From autonomous baby strollers to the ChatGPT used in Volkswagen cars, artificial intelligence (AI) is expected to take center stage at the CES technology fair, which begins this Tuesday (9) in Las Vegas (USA).
The CES (Consumer Electronics Show) fair has more than 3,500 exhibitors and expects to receive around 130 thousand visitors.
Until Monday, large and small companies presented to the press the advances in their products that promise to improve people’s lives.
Amid the protagonism of artificial intelligence (AI), the exhibition presents, in this edition, the most recent inventions and advances in technology.
Below are some examples of creations shown to the press before the official start, on Tuesday (10).
Mirror, mirror of me
Called “MagicMirror”, NuraLogix’s interconnected device scanned the face of the company’s marketing executive, Lindsay Brennan, and determined in seconds her BMI (body mass index), her blood pressure and even her “mental stress index” —calculated from heart rate.
“You can see I’m a little agitated, almost in the yellow zone,” Brennan said, pointing to the indicator in the mirror. “That’s because of the event,” he joked.
According to NuraLogix, the mirror can assess risks of diseases, such as type 2 diabetes, thanks to its optical technology and artificial intelligence software.
“This actually came up at the University of Toronto when they were researching lie detection in children,” the group explained.
“They discovered that when someone is emotional or has high blood pressure, the blood flow in the face actually changes and these patterns can be captured by any conventional camera.”
Intended for doctors’ waiting rooms or pharmacies, the mirror will cost around US$70,000 (R$341,900). NuraLogix also plans to market the software separately.
If plans come to fruition, the Wimagine brain implant, designed by France’s CEA (Atomic Energy Commission), will allow people with paralysis to walk again.
Equipped with electrodes, the brain-machine interface is installed in direct contact with the motor cortex, which controls the voluntary movement of a paraplegic or quadriplegic patient.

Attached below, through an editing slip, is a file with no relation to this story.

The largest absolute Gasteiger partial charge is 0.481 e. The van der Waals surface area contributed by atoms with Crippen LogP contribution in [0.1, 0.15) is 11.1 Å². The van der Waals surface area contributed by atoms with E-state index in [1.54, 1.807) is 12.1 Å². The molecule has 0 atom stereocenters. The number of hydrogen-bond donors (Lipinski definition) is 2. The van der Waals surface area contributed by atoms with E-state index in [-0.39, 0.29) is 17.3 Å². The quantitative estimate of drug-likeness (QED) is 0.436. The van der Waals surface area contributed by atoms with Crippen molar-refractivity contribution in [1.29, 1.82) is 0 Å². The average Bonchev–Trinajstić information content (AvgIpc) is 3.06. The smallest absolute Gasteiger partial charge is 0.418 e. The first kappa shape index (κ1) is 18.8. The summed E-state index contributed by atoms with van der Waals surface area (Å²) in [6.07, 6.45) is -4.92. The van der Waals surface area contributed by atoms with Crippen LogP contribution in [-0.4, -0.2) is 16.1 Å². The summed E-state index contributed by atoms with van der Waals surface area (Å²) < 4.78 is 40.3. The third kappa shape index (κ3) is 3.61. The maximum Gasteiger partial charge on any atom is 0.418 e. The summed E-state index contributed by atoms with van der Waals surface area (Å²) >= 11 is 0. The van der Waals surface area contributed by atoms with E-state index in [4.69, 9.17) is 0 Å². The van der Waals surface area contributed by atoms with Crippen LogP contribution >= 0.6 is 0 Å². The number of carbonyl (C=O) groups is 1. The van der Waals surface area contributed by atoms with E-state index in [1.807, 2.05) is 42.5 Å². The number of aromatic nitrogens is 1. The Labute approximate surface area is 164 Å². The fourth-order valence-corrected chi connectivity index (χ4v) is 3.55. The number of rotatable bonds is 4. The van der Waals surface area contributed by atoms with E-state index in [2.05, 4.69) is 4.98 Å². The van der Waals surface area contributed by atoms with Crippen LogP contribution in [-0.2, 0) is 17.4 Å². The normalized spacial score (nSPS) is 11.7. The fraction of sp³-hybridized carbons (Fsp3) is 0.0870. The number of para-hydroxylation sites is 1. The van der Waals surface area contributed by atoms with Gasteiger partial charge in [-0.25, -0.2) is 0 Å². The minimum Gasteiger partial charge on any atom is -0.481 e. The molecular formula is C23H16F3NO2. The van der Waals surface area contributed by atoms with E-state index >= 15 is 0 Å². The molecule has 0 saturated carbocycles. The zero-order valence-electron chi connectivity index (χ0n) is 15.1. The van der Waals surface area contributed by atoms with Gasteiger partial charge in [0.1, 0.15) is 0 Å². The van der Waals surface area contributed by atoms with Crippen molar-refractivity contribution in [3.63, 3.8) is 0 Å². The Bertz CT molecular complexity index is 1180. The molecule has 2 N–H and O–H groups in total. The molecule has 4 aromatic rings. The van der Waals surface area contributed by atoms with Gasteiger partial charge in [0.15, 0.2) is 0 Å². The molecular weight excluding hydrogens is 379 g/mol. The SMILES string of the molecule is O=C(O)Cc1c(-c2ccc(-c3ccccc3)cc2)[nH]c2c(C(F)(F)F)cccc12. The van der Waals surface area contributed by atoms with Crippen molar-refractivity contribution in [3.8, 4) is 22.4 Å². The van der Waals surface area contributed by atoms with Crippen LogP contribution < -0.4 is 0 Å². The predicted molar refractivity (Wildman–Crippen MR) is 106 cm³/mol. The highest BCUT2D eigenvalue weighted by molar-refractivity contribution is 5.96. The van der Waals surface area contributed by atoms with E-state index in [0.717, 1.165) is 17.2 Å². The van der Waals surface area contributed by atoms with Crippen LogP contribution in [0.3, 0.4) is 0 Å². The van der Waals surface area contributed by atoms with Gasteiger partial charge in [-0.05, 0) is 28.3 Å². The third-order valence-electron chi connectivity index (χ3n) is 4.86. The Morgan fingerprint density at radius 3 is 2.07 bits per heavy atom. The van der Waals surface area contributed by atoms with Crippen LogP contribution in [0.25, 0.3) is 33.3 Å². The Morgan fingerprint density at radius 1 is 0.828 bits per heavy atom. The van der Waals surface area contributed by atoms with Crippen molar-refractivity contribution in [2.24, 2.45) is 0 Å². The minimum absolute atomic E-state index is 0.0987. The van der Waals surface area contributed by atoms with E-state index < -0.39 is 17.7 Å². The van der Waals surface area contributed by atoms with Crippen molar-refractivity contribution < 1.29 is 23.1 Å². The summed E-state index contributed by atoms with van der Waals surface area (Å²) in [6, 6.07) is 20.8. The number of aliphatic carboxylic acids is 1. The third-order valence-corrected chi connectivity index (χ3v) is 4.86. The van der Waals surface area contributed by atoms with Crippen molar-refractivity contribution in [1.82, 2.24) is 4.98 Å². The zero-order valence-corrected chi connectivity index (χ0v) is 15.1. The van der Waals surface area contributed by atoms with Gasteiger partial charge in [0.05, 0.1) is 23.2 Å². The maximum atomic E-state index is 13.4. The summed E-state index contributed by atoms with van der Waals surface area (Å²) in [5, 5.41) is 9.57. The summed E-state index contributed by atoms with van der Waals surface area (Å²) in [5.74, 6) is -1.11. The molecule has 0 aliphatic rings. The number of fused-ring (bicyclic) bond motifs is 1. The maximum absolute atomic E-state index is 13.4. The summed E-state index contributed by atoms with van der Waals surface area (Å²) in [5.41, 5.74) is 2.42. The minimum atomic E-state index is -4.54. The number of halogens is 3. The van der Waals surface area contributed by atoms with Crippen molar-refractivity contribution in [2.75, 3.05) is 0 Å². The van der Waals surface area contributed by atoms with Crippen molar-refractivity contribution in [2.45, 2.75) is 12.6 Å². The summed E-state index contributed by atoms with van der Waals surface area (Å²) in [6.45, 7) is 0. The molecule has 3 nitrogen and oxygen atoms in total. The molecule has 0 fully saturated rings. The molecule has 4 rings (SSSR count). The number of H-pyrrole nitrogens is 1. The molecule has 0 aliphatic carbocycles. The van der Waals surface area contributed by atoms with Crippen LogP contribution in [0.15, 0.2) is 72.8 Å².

In the first case, of paralysis in the lower extremities, the data collected by the implant is transferred remotely to a connector attached to the spinal cord, below the paralyzing injury.
The patient only needs to think about walking and the information is transferred to the connector, and then to the legs.
“It’s a digital bridge,” said the person responsible for the CEA research program, Guillaume Charvet.
In the quadriplegic patient, the implant communicates with a custom-built exoskeleton or skeleton, which performs the ordered gestures.
With a connector placed on the forearm, it is possible, for example, to grasp an object with your hand.
“A clinical trial is about to begin,” said Charvet, emphasizing that five to ten years of research are still needed.
However, there are volunteer patients who have been participating for several years. “The objective is for it to have the same price as a pacemaker,” he added.
Lullaby the baby
“We are the first electric stroller with full AI features for comfort and safety,” said Glüxkind engineer Jeffrey To.
The AI-controlled stroller is designed to make life easier for parents, according to the person responsible, as if it were a co-pilot.
The electric assistance allows you to climb hills without sweating, and the brakes are activated automatically “so there is never a chance of the stroller getting out of control”, commented To.
“It recognizes people, pets, skateboards, bikes and vehicles that may not stop, and gives more advance warning so drowsy parents essentially have daily driver assistance,” added the Canadian company’s co-founder, Kevin Huang.
When parents activate the “Rock my baby” function, the stroller performs a regular rocking movement to help the child sleep.
Glüxkind hopes to start production next spring, with a price of approximately US$2,400 (R$11,700).
LG, Samsung and other TV titans have also rolled out AI improvements to improve visuals, help viewers find shows they like and more.
“We’re going to see TVs become the command center of the home, beyond just streaming entertainment,” said Jessica Boothe, director of research at the Consumer Technology Association, which organizes the event.
ChatGPT on wheels
Volkswagen, for its part, presented what it described as the first vehicles built with a chatbot powered by OpenAI’s ChatGPT technology.
The “Cerence Chat Pro” digital assistant, created in collaboration with Cerence Inc., will be included in many of the German manufacturer’s vehicles from the second quarter of this year, according to the automaker.
“We are offering our drivers added value and direct access to the AI-based search tool,” said Kai Grunitz, Member of the Board of Management at Volkswagen.
More real games
Nvidia, whose graphics chips are coveted for their ability to support intense AI computational demands, used the fair to announce new processors for gamers and creators.
Translation and augmented reality glasses
Other innovations announced before the opening of CES include technology to translate multiple languages at once and augmented reality glasses that transform the space in front of the viewer into a screen they can control with gestures.
Apple, which is not participating in the show, announced on Monday that it will launch the highly anticipated Vision Pro mixed reality headset in the United States on February 2.
The “most advanced consumer electronics device ever created,” according to company CEO Tim Cook, is its first major product launch since the Apple Watch in 2015.